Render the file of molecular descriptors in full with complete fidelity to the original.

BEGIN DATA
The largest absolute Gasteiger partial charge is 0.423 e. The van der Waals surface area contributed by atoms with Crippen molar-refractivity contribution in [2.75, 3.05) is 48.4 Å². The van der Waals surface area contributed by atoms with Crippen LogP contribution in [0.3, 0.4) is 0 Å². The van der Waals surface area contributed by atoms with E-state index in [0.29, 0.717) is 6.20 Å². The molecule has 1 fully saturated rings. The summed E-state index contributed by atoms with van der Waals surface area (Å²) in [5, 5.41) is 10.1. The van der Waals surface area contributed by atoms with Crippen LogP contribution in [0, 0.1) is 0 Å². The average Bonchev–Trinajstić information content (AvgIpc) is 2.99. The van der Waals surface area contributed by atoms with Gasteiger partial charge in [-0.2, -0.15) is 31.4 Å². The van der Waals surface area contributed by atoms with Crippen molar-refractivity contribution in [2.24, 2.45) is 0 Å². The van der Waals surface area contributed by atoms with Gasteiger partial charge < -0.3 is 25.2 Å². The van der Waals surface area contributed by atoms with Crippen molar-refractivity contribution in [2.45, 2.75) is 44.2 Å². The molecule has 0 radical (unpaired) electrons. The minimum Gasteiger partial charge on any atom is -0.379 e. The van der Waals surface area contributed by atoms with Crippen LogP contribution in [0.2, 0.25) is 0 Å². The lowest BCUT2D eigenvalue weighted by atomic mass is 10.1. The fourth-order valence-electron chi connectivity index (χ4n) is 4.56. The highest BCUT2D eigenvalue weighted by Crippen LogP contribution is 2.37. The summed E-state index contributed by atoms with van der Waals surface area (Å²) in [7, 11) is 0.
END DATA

The largest absolute Gasteiger partial charge is 0.423 e. The van der Waals surface area contributed by atoms with Crippen molar-refractivity contribution in [2.75, 3.05) is 48.4 Å². The van der Waals surface area contributed by atoms with Crippen LogP contribution in [0.3, 0.4) is 0 Å². The van der Waals surface area contributed by atoms with E-state index in [0.29, 0.717) is 6.20 Å². The molecule has 1 fully saturated rings. The summed E-state index contributed by atoms with van der Waals surface area (Å²) in [5, 5.41) is 10.1. The van der Waals surface area contributed by atoms with Crippen LogP contribution in [0, 0.1) is 0 Å². The average Bonchev–Trinajstić information content (AvgIpc) is 2.99. The van der Waals surface area contributed by atoms with Gasteiger partial charge in [-0.2, -0.15) is 31.4 Å². The van der Waals surface area contributed by atoms with Crippen molar-refractivity contribution in [2.24, 2.45) is 0 Å². The van der Waals surface area contributed by atoms with Gasteiger partial charge < -0.3 is 25.2 Å². The van der Waals surface area contributed by atoms with Crippen molar-refractivity contribution in [2.45, 2.75) is 44.2 Å². The molecule has 0 radical (unpaired) electrons. The minimum Gasteiger partial charge on any atom is -0.379 e. The van der Waals surface area contributed by atoms with Crippen LogP contribution in [0.2, 0.25) is 0 Å². The lowest BCUT2D eigenvalue weighted by atomic mass is 10.1. The fourth-order valence-electron chi connectivity index (χ4n) is 4.56. The highest BCUT2D eigenvalue weighted by Crippen LogP contribution is 2.37. The summed E-state index contributed by atoms with van der Waals surface area (Å²) in [7, 11) is 0.